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News

Comparison between public and private sector data classification

InfoSecurity Europe : 09 March, 2009  (Special Report)
Dr Bernard Parsons from BeCrypt looks at the history of public sector data classification and how private sector companies can learn from their experience
See our events guide listing for more details

Historically, Governments has well understood the need for data classification as a tool for protecting information. The UK Government has a well established scheme of protective marking that applies from state secrets, to information that would cause only embarrassment if lost. However, systems and processes that have worked well for decades, have failed to meet today's demands. In the UK Ministry of Defence report commissioned following last year's data losses, Sir Edmund Burton describes how the well developed processes ingrained during the Cold War have not translated in to the Information Age.

The mind set of today's "Face book Generation" is as applicable to the Public Sector as it is elsewhere, and they expect easy access to and sharing of data. However, even for those familiar with technology, security risks are non-intuitive: a single CD struggles to command the same respect as a box of paper personnel records.

The UK Government data security policies have historically prioritised confidentiality at the expense of availability and data integrity, with this in-balance frequently detracting from system usability. At the same time, there has been a growing need to store personally identifiable information. Much of this data has not fitted within existing data classification regimes, and significantly, there has been little inclination to consider the impact of the accumulation of large quantities of such data. As a consequence, many systems at the lower end of data sensitivity have not had adequate safeguards (both system and procedural) in place, creating a new and arguably more significant Information Assurance challenge to Government. Gartner highlight the relevance of this to the private sector by stating 'Organizations that do not have an effective data classification program usually fail at their data encryption projects'.

A "critical mass" of public sector data breaches occurred in the UK around the beginning of '08, typically relating to personal data, after which, events that would previously have gone un-noticed, caused public dismay. This provided a catalyst for change that has been seized upon by the Information Assurance community to drive home widespread improvements. Recognition that the solution was cultural and not prescriptive has lead to the establishment of a Risk Management culture aimed at rebuilding the citizens' confidence in the storage and management of their data.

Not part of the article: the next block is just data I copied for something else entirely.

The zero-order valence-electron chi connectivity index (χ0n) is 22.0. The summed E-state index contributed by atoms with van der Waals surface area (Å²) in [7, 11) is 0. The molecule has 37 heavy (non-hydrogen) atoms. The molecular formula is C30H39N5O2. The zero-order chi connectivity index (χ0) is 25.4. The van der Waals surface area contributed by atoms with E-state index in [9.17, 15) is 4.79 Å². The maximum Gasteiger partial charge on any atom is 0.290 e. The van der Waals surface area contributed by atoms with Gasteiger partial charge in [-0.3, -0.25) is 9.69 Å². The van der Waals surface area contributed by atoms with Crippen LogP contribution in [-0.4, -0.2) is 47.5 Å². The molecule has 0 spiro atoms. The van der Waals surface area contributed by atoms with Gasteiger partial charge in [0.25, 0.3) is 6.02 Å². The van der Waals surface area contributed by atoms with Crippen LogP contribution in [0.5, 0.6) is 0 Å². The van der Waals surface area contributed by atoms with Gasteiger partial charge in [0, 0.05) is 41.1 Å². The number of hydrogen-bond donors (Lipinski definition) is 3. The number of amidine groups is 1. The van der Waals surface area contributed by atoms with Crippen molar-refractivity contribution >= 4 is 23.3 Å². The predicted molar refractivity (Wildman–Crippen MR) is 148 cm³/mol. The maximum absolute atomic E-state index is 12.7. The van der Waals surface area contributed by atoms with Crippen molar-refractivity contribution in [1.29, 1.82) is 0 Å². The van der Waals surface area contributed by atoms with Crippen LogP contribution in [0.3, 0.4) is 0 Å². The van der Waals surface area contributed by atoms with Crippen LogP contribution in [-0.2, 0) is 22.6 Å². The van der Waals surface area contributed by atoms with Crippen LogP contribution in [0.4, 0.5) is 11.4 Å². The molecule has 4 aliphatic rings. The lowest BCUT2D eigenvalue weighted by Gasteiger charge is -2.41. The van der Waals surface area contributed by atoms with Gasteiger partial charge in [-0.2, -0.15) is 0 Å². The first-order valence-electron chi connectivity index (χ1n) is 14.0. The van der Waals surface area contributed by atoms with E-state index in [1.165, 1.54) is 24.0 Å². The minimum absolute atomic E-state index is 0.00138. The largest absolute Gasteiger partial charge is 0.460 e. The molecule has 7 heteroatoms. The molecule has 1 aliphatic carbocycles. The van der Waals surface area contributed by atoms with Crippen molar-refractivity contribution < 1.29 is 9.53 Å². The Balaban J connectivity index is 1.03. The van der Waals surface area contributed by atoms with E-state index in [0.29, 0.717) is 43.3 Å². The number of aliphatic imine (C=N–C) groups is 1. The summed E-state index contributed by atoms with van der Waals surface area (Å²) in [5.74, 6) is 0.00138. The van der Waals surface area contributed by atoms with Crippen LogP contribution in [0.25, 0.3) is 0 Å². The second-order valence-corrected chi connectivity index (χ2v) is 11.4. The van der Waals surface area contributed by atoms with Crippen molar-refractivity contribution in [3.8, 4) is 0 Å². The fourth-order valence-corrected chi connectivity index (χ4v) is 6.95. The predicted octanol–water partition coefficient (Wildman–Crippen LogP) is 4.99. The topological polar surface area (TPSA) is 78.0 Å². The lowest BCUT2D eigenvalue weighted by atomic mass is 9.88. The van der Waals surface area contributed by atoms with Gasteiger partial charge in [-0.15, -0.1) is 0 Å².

The Risk Management culture has involved a shift in focus from protective marking, to the consideration of business impact levels. This encourages consideration of the value of data; risks associated with loss of confidentiality, integrity or availability; and the corresponding impact to the business. With an inclusion of data accumulation and aggregation elements, personal data can now be required to receive the same treatment previously reserved for higher levels of classification.

A set of new minimum mandatory measures including reporting and compliance mechanisms is described within the recently published Government Security Policy Framework. As a public domain document, this replaces the protectively marked Manual of Protective Security. This underlines a new level of openness, as well as illustrating the increasing similarity in data and risks to data across the public and private sectors. A public domain Information Assurance Maturity Model has been published by Government, providing a practical framework for IA compliance. This is consistent with and builds upon existing standards and regulation relevant to the private sector, such as ISO 27001 and the UK Data Protection Act.

There is increasing commonality between assurance schemes for technological solutions between public and private sectors, allowing products to be developed and deployed for common goals. This factor assists in keeping solution costs low for Government. This is key, as the requirement for departments to comply has not been accompanied by additional budget.

An example of a common goal addressed at low-cost relates to the mandatory requirement to provide "Urgent consideration ….of simple, affordable solution to enable the safe, authorised, use of privately owned computers for limited Government tasks..".

Through an agile public-private consultation process, technology has been developed and certified to allow the secure use of un-managed machines for remote working. CSC is an example of an organisation using this and Virtualisation technology to allow dynamic secure remote access to corporate resources.

Irrespective of the need to protect national secrets, intellectual property or personal information, today's technology has placed similar demands on all sectors, and each sector has provided examples of best and worst practice. The UK Government reacted with a framework to encourage a culture change. This contains effective guidelines that are open to review by all, the lessons for Corporations are there to be learnt and adopted.

BeCrypt is exhibiting at Infosecurity Europe 2009, the No 1 industry event in Europe held on 28th - 30th April in its new venue Earl's Court, London. The event provides an unrivalled free education programme, exhibitors showcasing new and emerging technologies and offering practical and professional expertise.

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